Just like many other categories, fast-moving consumer goods (FMCG) majors too have decided to give the direct-to-consumer (D2C) selling channel a shot in the midst of the ongoing pandemic. As per data by Technopak, the D2C channel has grown around 20% in the past two years, led by the pandemic-infused demand, and it is expected to grow 15-20% in the next five years.
New-age personal and wellness brands like Mamaearth and Sugar Cosmetics have received high traction during the pandemic due to their digital-first approach, but now, even traditional FMCG conglomerates like ITC, Marico and Tata Consumer Products have resorted to D2C to counter slow offline retail sales.
According to Sunil D’Souza, managing director and CEO, Tata Consumer Products Limited (TCPL), till March 2021, e-commerce sales of TCPL doubled to 5.2%, from 2.5% in March 2020. Last month, the company launched luxury tea range Tata Tea 1868, and Sonnets by Tata Coffee, a premium roast and ground coffee range under the premium beverages’ category, through the D2C channel. It is also expanding Tata Nutrikorner, a platform set up as a pilot in September 2019 for online shopping, to now cover the company’s entire gamut of products, starting with a pilot in Delhi and Mumbai.
In April 2020, Marico launched Saffola Stores, an online D2C platform for consumers. Sanjay Mishra, COO India sales and CEO, new business, Marico, says, “We saw a sustained growth from our D2C channel during the lockdowns when other distribution channels faced logistical constraints.” In July 2021, Marico acquired a 60% stake in digital-first Just Herbs, shortly after its acquisition of Beardo, a grooming startup. In Q4 FY21, Marico’s e-commerce business grew 81% y-o-y, in comparison to Q4 FY20. The channel currently contributes 8% to the overall turnover of Marico’s business.
Then there’s Gaia, a health and wellness brand, whose business has grown 80-90% from March 2020 till now, thanks to marketplaces, compared to March 2020. Gaia will be launching its D2C platform from August 1 this year. Dolly Kumar, founder and director, Gaia, Cosmic Nutracos, says, “Since the pandemic, we have been fulfilling an average of 600 orders per day from marketplaces.” The D2C platform of Gaia will comprise features like curated search, free subscription, no minimum order, live tracking and same-day delivery in the metro cities. Kumar expects Gaia’s D2C website to contribute 20-30% to the overall business in the first year.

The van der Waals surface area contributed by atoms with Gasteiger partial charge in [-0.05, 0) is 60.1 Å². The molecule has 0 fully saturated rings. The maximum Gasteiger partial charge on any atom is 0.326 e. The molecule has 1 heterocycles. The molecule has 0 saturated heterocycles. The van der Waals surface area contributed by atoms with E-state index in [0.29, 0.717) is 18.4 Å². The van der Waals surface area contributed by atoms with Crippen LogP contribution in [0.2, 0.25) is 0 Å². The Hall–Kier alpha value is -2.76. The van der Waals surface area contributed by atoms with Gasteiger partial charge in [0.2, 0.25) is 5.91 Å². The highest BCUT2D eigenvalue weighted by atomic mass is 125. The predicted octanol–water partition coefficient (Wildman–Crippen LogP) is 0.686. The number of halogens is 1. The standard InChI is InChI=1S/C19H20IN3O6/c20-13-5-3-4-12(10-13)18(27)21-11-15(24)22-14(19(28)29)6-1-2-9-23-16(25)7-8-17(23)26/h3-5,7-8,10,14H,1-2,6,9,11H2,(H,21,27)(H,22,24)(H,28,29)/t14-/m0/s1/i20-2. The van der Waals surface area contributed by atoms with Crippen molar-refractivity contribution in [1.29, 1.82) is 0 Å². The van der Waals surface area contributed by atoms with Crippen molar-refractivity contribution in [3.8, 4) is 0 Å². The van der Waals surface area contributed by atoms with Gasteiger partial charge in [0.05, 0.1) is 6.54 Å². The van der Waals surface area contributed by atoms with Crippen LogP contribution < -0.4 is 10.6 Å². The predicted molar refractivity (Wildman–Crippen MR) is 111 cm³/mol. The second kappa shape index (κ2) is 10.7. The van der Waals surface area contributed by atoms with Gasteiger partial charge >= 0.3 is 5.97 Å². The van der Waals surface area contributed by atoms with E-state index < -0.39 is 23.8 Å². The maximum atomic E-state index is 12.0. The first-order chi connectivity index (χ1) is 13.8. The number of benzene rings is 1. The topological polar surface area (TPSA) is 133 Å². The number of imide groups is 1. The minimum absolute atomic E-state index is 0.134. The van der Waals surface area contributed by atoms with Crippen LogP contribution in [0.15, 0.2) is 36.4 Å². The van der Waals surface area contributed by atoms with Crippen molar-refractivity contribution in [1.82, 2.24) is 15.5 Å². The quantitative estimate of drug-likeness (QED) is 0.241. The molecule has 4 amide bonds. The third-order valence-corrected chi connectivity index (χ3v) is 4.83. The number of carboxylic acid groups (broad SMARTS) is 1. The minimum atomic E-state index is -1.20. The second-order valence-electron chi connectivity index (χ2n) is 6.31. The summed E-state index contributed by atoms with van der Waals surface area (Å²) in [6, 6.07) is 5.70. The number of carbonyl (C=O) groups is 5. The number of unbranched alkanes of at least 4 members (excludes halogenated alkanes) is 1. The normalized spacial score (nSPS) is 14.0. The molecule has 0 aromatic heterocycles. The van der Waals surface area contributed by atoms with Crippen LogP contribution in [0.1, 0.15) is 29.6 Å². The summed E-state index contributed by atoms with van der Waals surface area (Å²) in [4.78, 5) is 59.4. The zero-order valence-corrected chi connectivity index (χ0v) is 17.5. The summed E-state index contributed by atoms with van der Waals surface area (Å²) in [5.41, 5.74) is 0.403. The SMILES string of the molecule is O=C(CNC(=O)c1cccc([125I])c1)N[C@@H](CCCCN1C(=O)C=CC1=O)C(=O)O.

D2C may “stay relevant even after things normalise”, according to Anand Ramanathan, partner, Deloitte India. In the past year, online channels have acquired new customers and D2C can help drive this growth, he adds. Further, D2C can also serve as an aid to brands to make data-oriented business decisions.
During the pandemic, FMCG brands saw tremendous growth in volumes, as people were stockpiling. Therefore, D2C can help reduce overall cost of frequent deliveries. “The cost of fulfilment has decreased, helping brands to launch and deliver more products,” adds Ramanathan.
However, Ankur Bisen, senior vice-president, retail and consumer, Technopak, throws in a word of caution. “Over-reliance on D2C is a problem because traditional retail continues to dominate on the customer experience front,” he says. Omni-channel retail could be the best solution for FMCG, he notes.
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